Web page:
There’s a theory among local SEO specialists that Google will cross-reference your NAP information across multiple websites, to confirm that your business is legitimate. The more consistent your NAP information is, the better – for your users and for your local SEO efforts.

NAP inconsistencies are often caused by:

  • A business moving and not updating past directory listings, reviews etc.
  • A business having a different store address to their company registered address, and using both these addresses online.
  • A business generating multiple phone numbers for attribution tracking purposes.

Make sure that your business name, physical address and phone number are always correct and up to date, both on your website and on other locations online, like directories and review sites. If your business details change, be sure to send out a quick, courteous e-mail to everyone who has written about your business using the old details, informing them of the changes and requesting that they update their content.

Do some research by putting yourself in the searcher’s shoes. Search for a relevant keyword and location – for example, if you own a hair salon in Knightsbridge, Google “hair salon + knightsbridge” or “hairdresser + knightsbridge” and see what comes up in the results. Then ask yourself the following questions:

  • Where is your website ranked? Is it on the first results page, and is it near the top of the page?
  • Can you easily see all your business’ NAP information?
  • Is all the information about your business available in one result, or is it spread across different pages?

If you’re struggling to find your NAP details and other important information in the SERPs, your potential customers will be struggling too.

NAP isn’t the only thing you need to keep an eye on. Most customers want to know what time of day they will be able to come to your premises. Be sure to list your business hours online – and stick to them.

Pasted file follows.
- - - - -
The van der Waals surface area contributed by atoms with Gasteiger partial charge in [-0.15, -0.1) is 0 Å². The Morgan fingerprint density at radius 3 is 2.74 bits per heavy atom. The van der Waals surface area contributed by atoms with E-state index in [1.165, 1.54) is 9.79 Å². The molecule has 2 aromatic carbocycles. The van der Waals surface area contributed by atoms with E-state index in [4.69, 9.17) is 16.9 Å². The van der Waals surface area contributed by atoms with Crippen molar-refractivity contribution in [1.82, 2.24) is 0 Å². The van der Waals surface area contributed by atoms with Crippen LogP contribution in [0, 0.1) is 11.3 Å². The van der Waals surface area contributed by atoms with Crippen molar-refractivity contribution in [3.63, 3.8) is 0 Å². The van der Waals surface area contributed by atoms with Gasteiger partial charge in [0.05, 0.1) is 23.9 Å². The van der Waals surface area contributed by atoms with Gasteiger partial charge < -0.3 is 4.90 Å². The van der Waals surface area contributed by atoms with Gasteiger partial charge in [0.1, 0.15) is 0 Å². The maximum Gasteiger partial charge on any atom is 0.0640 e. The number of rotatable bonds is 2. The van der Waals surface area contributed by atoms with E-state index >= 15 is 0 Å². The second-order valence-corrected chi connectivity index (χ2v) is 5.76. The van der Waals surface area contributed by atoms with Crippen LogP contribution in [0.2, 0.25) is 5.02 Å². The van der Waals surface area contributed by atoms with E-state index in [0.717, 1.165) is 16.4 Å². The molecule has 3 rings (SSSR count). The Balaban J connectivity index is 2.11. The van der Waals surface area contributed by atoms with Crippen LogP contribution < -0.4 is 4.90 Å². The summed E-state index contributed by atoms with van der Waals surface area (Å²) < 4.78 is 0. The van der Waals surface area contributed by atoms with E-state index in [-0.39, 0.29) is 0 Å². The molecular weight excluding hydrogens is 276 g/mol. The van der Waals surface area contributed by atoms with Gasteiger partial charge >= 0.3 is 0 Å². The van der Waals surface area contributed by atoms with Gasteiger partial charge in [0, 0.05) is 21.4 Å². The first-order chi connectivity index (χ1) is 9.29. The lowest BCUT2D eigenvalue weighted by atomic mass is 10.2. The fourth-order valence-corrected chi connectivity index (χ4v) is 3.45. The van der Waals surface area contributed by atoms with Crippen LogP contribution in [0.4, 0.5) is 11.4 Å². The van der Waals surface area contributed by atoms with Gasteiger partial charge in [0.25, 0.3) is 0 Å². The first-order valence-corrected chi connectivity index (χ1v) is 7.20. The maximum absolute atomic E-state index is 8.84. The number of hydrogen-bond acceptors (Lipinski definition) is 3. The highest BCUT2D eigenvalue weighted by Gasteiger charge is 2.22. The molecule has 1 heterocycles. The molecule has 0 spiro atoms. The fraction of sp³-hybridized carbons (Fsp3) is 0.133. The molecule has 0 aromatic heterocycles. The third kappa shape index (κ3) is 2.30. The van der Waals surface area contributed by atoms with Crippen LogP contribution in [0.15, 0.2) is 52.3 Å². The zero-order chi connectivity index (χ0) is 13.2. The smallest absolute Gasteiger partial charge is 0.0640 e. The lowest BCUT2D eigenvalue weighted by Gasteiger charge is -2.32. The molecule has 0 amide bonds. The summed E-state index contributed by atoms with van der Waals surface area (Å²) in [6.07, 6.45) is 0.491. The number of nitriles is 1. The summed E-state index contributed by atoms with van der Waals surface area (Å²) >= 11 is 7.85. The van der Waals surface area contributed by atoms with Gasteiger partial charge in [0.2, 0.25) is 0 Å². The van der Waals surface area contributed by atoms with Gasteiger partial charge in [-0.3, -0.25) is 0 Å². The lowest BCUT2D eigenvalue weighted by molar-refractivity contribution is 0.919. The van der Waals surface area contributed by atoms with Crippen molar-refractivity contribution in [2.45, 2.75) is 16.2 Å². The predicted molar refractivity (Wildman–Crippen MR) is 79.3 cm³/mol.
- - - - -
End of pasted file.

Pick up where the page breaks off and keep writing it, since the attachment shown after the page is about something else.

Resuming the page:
As you can imagine, nothing is more frustrating for a customer than visiting your store only to find it closed, despite being informed online that it would be open. They’re not likely to visit again. Include your opening hours for weekdays, weekends and bank holidays online, and update them whenever they change.

Improve user experience

5. Pay Attention to the User Experience or Journey

Where does the “user journey” start? Most people would say it begins when a user enters their first query or visits the business’ website for the first time – but it’s actually a little earlier than that.

The user journey (or user experience) starts when a potential customer first sees a brand. This could be online in the SERPs or at a physical brick and mortar location.

First Impressions:
Local search is a crucial part of the user journey. Remember, 78% of locally-focused mobile searches result in an offline store visit within a day of the search. As we mentioned before, consistent NAP details mean your users will always have access to the correct contact information in order to get to the next step of the user journey.

When users are performing their first online searches, you get your first opportunity to capture their attention and influence their final decision.

Valuable Content:
If your site is already appearing with a good position in the Google Local Pack or the SERPs, this is a positive start to the user’s journey towards a conversion. You want to make it easy for them to click through to a web page with valuable content that will answer their queries or address their search intent. This will establish your business as a trustworthy option in the user’s eyes, and encourage them to take the next step – either making an enquiry or purchase online, or visiting your brick and mortar location.

Responsive Design:
Another critical part of the user journey is responsive design. Studies show that around 63% of searchers are now using multiple devices to search for local businesses, including their tablets and mobile phones. A website that is mobile-friendly (or responsive) is essential for a smooth user experience.

6. Optimise Your Google My Business Listing

Google My Business (formerly Google Places and Google Local) is a free Google tool designed to help you manage your online presence across the search engine. Your GMB listing can have a big impact on your local brand visibility.

Once you create your listing, Google will generate a Google Maps location that will synchronise with traditional Google Search, to make your business more easily searchable and accessible. Not only that, Google Knowledge Graph will also use your GMB information to help generate details for its database.